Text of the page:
There are four main strategies for indicating the role of the shared noun phrase in the embedded clause. These are typically listed in order of the degree to which the noun in the relative clause has been reduced, from most to least:

  1. Gap strategy or gapped relative clause
  2. Relative pronoun
  3. Pronoun retention
  4. Nonreduction

Gapped relative clause

In this strategy, there is simply a gap in the relative clause where the shared noun would go. This is normal in English, for example, and also in Chinese and Japanese. This is the most common type of relative clause, especially in verb-final languages with prenominal relative clauses, but is also widespread among languages with postnominal externally headed relative clauses.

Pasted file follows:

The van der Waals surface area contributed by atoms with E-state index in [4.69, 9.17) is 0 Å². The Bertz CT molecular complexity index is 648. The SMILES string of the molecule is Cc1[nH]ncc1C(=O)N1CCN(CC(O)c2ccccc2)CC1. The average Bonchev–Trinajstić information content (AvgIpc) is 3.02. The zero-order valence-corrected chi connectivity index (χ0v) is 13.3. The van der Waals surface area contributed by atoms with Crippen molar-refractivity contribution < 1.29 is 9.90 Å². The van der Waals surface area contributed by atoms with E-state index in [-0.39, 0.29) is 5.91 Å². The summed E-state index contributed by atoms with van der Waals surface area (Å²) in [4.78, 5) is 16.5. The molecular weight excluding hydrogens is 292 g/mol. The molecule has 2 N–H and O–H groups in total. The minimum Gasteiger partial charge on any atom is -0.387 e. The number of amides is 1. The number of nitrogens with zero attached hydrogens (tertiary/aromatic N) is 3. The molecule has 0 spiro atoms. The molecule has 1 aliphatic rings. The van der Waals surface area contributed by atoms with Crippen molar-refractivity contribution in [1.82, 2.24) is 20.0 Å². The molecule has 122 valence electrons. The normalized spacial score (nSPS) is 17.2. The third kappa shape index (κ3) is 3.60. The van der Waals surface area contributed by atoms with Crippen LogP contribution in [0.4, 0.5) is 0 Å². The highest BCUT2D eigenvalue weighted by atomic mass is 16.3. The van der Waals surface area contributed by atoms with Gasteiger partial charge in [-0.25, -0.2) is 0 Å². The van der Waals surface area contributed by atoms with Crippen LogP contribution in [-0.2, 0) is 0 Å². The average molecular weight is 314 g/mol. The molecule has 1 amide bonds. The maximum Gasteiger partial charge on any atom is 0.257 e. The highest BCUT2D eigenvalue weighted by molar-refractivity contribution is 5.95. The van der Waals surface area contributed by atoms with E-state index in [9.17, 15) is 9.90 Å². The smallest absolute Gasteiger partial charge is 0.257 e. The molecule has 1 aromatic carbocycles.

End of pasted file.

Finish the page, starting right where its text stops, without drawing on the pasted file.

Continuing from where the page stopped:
There may or may not be any marker used to join the relative and main clauses. (Note that languages with a case-marked relative pronoun are technically not considered to employ the gapping strategy even though they do in fact have a gap, since the case of the relative pronoun indicates the role of the shared noun.) Often the form of the verb is different from that in main clauses and is to some degree nominalized, as in Turkish and in English reduced relative clauses.[1][2]